According to a statement made late last month by the Australian Research Council, the northern part of the world’s largest coral reef ecosystem is experiencing and intense bleaching that could even be considered the worst mass bleaching event in its history. However, others say the incident is not as big as it has been reported.
Australia’s Great Barrier Reef (GBR) covers 348,000 square kilometers, which makes it larger than the U.K., Switzerland, and the Netherlands combined. The National Coral Bleaching Taskforce (NCBT) have been conducting a series of air surveys where they have observed approximately 4,000 kilometers of coral reef. According to NCBT, the majority of space surveil is undergoing extensive and severe bleaching.
“Seventy-five percent of corals north of Cairns are snow white. Almost without exception, every reef we flew across showed consistently high levels of bleaching, from the reef slope right up onto the top of the reef. The saddest research trip of my life.” Terry Hughes of the NCBT said about the survey.
Hughes said that approximately 74 reefs between Cairns and Townsville bleached between 25 to 30% on average.
Australia’s Great Barrier Reef was recognized as a World Heritage Area in 1981. It contains 400 types of coral and hosts 1,500 types of fish and 4,000 mollusk species, as well as other marine life such as large green turtles and dugongs commonly known as sea cows.
Queensland Tourism Body said there are just a few isolated incidents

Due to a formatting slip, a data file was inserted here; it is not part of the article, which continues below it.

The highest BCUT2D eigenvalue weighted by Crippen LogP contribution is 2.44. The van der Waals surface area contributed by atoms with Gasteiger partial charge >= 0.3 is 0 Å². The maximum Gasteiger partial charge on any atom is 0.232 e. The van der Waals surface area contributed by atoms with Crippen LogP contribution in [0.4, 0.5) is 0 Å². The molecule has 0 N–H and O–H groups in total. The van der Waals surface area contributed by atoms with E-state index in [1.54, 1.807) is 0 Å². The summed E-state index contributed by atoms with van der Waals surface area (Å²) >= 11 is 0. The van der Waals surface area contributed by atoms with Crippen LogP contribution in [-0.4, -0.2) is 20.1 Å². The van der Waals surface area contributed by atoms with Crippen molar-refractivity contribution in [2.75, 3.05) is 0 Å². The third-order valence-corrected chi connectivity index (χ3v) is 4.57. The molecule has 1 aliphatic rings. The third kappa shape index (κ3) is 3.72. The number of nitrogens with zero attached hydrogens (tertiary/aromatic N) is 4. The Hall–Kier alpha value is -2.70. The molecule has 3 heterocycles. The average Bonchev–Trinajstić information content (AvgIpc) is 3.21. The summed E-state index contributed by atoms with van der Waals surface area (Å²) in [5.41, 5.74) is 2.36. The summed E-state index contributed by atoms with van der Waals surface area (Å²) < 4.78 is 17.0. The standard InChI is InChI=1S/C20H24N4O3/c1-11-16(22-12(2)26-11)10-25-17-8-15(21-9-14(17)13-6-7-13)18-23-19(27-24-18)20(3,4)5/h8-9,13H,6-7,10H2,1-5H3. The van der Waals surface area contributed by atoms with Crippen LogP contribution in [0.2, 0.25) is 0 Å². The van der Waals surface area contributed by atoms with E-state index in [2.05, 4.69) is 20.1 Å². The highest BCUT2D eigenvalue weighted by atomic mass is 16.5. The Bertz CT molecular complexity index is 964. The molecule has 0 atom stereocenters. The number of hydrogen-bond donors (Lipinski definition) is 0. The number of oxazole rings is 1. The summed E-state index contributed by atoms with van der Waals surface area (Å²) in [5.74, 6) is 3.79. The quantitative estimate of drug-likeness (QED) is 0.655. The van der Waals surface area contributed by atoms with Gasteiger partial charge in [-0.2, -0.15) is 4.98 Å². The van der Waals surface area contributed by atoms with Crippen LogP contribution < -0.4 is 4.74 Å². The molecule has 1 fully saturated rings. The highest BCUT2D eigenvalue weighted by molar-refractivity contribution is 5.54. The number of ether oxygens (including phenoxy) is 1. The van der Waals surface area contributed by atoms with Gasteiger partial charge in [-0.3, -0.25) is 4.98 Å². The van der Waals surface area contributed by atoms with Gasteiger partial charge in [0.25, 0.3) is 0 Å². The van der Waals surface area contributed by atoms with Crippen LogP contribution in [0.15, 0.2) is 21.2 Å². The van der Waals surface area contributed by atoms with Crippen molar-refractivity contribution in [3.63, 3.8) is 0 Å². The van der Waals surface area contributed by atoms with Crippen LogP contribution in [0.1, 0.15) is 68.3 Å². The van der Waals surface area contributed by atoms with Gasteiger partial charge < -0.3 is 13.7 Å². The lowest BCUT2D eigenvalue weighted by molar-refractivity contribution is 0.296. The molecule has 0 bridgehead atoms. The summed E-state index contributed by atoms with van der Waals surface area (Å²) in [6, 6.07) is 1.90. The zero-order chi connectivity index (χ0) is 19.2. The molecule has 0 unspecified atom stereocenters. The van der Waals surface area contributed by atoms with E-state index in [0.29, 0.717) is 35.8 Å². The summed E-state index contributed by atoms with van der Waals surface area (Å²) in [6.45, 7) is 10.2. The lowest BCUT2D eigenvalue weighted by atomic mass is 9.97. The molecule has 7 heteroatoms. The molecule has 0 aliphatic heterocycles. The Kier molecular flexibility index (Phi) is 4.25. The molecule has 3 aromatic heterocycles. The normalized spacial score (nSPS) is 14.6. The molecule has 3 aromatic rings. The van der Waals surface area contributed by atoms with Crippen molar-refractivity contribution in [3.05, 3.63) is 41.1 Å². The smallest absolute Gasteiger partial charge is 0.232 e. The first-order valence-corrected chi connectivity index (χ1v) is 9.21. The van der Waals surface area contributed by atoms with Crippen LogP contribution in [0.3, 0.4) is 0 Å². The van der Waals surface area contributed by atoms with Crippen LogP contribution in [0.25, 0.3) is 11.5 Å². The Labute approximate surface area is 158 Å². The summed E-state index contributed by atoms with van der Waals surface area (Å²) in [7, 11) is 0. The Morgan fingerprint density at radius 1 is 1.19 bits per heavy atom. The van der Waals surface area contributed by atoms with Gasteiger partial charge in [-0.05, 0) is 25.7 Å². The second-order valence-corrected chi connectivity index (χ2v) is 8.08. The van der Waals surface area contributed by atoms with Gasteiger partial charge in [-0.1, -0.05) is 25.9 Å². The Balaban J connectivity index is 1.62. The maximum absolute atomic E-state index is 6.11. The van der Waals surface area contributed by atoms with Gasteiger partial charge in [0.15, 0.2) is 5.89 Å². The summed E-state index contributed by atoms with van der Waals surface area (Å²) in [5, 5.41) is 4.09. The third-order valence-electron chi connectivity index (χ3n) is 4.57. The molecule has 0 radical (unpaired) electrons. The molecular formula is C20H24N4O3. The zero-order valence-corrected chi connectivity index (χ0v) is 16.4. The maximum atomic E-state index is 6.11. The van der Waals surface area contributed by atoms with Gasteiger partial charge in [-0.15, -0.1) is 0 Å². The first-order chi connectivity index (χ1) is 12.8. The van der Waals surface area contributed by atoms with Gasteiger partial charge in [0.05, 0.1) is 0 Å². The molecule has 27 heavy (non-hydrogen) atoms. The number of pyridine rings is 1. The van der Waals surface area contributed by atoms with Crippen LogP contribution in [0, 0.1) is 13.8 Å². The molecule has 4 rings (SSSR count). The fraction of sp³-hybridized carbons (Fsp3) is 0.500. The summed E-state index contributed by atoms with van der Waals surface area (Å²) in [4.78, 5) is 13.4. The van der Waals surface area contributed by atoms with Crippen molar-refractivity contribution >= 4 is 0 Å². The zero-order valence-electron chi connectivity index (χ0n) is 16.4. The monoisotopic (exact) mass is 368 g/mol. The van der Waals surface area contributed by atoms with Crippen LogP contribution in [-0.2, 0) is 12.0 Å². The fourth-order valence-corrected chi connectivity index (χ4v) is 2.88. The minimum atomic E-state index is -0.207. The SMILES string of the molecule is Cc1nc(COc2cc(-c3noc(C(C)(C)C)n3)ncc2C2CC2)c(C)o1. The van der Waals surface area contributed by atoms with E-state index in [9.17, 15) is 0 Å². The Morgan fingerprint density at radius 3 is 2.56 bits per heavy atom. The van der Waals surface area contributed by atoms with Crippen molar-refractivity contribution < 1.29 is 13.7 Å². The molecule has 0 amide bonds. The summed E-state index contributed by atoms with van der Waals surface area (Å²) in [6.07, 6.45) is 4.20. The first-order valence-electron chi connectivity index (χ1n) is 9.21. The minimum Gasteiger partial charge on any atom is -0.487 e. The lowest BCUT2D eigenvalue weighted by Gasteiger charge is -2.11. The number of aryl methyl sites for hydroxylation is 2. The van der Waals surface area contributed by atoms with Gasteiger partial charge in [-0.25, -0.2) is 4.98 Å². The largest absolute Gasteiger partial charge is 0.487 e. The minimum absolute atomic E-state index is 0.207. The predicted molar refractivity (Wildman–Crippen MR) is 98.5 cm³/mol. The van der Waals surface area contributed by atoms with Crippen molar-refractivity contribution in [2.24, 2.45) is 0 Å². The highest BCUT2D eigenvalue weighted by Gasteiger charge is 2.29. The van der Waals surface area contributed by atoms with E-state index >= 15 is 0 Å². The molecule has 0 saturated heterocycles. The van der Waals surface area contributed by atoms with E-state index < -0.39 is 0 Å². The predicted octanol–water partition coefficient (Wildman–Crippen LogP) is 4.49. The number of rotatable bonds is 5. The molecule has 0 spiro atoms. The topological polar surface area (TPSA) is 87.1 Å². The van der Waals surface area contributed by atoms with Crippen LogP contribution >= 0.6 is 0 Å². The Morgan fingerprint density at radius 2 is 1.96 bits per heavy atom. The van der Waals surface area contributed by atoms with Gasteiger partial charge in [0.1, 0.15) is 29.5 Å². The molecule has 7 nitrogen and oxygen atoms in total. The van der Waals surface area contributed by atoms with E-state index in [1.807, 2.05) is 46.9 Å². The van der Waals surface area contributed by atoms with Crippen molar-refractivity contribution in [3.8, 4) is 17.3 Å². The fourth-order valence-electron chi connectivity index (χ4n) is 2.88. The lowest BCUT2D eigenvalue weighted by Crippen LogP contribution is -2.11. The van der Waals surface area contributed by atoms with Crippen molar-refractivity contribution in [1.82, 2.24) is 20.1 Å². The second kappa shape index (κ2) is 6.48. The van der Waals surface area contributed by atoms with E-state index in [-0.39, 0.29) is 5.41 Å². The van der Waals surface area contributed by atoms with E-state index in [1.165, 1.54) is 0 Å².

Even though Hughes and team said most of the north part is suffering from severe bleaching, other reports seem the deferred. For instance, Queensland Tourism Body suggests the damage is less than reported. Alex de Wall, chief executive officer at Tourism Tropical North Queensland, said that Cairns and Port Douglas, areas where boat tours frequent the most, are perfectly fine. He added that operators have indeed reported staghorn coral bleaching in the areas they operate, but just a few isolated incidents.
Researchers from the Association of Marine Park Tourism Operators (AMPTO) and other organizations are currently examining the reef in order to get a better look at the real extent of the bleaching. Again, the reports shared so far indicates that the damage is not as severe as reported by NCBT.
Col McKenzie, AMPTO’s executive director said that in the last two weeks AMPTO has already conducted more than 100 Reef Health Indicator Surveys (RHIS) on reefs off Cairns that show a bleaching average of less than 5%.
Mckenzie pointed that the current bleaching event is very concerning but more data is needed before making any emotional reaction.
Source: Discovery News